Thursday 22 June 2023

Unexpected Kite

Adam Firth found yet another good bird out of his window late afternoon yesterday, a Black Kite (following Pallid Swift in November!). He suspected a bird that had joined the local Red Kites and Buzzards feeding over a cut hay field was this species and managed to get a couple of photos, which looked very good for Black Kite. Having just got home from work, I shot over to Elvington, meeting Duncan by the side of the road. To our delight I picked up a kite almost immediately; it was head on, but looked compact and when it turned, we both exclaimed 'it's a Black Kite!' simultaneously. The bird circled over the fields and then appeared to drop down. 


Meeting up with Adam and then Ollie we headed over to where I thought it had dropped and after a few tense minutes, Ollie picked it up feeding in the stubble. 


After a while, it was flushed by a Red Kite and it flew up and proceeded to spar with the Red, giving wonderful views. It then landed in a dead Oak, giving incredible views in the evening sunshine. Big smiles and high fives all round, and congratulations to Adam for finding this super bird.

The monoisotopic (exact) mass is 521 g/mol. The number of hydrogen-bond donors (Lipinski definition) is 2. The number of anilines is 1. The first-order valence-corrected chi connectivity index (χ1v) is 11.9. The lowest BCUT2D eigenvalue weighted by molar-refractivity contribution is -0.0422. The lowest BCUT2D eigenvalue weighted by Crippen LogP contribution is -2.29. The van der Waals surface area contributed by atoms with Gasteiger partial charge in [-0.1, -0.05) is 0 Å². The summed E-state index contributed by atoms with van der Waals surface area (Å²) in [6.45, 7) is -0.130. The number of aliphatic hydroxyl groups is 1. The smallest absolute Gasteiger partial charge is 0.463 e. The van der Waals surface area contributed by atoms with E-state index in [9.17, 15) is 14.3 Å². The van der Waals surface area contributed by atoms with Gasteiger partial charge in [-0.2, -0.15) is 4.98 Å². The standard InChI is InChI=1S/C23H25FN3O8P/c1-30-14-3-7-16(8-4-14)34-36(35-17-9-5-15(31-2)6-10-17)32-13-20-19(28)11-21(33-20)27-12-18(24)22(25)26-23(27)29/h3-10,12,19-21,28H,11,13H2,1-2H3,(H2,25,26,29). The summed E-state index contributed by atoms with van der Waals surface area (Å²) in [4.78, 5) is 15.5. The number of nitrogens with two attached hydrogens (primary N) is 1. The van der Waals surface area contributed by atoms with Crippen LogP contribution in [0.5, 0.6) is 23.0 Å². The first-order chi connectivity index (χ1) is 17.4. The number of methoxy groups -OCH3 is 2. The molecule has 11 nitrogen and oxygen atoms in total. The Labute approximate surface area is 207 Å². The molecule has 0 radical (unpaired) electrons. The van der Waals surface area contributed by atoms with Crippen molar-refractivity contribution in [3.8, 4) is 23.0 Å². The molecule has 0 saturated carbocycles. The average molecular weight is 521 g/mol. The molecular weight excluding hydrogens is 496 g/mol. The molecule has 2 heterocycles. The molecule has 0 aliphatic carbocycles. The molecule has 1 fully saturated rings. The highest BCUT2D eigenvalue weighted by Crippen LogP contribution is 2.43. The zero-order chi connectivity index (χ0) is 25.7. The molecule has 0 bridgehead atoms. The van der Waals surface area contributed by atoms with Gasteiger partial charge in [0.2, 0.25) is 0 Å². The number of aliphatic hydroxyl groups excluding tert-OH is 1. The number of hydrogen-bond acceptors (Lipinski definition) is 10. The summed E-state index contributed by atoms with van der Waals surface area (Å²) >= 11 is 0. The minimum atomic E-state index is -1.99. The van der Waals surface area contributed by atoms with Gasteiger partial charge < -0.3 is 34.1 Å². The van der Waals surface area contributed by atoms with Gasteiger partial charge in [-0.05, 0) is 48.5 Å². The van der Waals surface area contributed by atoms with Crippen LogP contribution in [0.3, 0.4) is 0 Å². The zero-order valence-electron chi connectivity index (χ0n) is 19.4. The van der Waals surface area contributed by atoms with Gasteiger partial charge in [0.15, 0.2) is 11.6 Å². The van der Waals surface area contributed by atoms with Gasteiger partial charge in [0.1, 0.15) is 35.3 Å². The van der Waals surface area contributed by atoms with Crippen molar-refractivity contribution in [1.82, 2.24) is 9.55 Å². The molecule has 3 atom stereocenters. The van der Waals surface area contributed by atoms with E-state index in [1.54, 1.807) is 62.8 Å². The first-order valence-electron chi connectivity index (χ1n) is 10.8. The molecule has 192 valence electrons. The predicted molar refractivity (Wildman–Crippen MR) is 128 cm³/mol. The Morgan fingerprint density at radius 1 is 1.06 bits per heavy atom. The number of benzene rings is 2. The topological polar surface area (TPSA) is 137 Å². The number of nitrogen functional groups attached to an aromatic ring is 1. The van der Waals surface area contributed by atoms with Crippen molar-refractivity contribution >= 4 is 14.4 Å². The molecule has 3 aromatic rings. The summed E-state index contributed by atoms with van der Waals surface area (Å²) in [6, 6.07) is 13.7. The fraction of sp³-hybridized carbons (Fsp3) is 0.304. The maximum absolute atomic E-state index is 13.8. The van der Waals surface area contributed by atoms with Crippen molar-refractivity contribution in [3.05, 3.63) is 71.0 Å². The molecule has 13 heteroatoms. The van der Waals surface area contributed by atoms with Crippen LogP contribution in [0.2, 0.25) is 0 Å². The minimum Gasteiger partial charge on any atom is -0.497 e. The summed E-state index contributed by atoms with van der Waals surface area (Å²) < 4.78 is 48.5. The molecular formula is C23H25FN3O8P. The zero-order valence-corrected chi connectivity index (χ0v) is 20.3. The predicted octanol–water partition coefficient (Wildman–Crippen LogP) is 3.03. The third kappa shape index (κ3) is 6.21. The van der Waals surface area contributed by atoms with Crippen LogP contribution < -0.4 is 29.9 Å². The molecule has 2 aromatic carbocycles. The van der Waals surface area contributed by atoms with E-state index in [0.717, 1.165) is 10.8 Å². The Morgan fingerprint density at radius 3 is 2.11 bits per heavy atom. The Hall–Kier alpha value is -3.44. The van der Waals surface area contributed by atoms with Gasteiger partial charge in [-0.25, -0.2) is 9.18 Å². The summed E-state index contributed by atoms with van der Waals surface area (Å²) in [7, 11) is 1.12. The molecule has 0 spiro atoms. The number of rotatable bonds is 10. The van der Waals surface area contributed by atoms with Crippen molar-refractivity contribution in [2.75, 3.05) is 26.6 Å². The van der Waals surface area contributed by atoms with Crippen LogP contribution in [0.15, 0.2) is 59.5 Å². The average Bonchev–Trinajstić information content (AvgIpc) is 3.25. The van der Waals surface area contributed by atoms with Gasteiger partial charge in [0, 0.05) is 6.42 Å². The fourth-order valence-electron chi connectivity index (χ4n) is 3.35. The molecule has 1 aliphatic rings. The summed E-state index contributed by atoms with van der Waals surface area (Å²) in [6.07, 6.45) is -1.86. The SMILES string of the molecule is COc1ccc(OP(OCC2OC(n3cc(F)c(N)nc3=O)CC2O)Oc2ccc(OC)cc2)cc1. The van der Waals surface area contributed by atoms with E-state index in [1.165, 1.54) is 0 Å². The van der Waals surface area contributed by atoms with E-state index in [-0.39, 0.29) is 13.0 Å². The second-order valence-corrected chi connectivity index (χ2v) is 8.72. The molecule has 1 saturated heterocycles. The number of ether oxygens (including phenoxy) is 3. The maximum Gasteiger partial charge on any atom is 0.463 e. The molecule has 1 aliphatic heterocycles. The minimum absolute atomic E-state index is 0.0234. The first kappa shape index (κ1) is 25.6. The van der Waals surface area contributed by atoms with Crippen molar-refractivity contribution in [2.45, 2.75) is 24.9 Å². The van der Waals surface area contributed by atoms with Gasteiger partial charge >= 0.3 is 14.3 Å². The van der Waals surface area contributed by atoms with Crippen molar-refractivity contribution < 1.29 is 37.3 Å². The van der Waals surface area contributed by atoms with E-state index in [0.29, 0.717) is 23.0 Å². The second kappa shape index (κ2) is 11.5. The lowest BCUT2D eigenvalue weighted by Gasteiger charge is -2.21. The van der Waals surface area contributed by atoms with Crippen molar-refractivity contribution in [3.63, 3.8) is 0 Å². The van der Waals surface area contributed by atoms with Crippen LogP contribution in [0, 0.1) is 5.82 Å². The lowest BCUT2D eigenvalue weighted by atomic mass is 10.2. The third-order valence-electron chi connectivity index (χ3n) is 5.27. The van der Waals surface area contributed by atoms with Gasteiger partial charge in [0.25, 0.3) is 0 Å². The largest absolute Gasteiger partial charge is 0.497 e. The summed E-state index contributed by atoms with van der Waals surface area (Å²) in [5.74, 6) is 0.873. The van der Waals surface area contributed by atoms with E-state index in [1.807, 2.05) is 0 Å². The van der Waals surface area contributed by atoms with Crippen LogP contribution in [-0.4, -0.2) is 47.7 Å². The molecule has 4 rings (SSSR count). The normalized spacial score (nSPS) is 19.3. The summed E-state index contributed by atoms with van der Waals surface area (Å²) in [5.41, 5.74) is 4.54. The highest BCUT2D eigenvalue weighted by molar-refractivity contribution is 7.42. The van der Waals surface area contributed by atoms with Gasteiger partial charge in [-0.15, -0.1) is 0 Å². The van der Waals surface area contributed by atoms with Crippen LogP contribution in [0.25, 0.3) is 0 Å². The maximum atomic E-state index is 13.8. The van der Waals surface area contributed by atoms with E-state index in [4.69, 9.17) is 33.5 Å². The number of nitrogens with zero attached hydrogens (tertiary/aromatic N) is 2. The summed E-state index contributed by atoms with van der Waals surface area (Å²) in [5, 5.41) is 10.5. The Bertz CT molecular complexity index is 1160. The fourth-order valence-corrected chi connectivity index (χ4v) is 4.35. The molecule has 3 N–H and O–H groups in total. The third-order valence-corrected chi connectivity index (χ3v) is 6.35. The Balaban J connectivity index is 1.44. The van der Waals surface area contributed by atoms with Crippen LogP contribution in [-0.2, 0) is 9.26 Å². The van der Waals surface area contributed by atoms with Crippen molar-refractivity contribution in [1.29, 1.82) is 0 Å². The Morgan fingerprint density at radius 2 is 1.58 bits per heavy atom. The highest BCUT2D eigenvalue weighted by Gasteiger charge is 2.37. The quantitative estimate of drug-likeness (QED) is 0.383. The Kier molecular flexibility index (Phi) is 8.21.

Black Kite carrying food, seemingly a young Pheasant killed by the grass-cutting.

The Kite had a yellow eye and cere and seemed to be in wing moult, so I wondered if this was a different bird to the one I saw in Helmsley back in April, as it seemed to be an older bird. If accepted, this will be the third record for the York area following one at Bubwith in 1979 and then the surprise pair of juveniles at Wheldrake Ings, on 2nd August, 2020. However, it is the first to be twitchable. We left the bird in peace and it seemed to drop back into the field to feed. Apparently, it roosted in a tree late evening so will no doubt be seen again tomorrow. 

Handy comparisons of Black and Red Kites. Note the Black Kite's more compact shape, shorter tail and  broader wing-tips with a sixth visible primary finger. The plumage is generally dull brown, with paler head and a prominent upperwing covert bar, which unlike on the Red Kite doesn't meet across the back. The tail is also less forked than the Red Kite.

 L-R: Ollie Metcalfe, Jono Leadley, Adam Firth and Duncan Bye - Very happy York birders!

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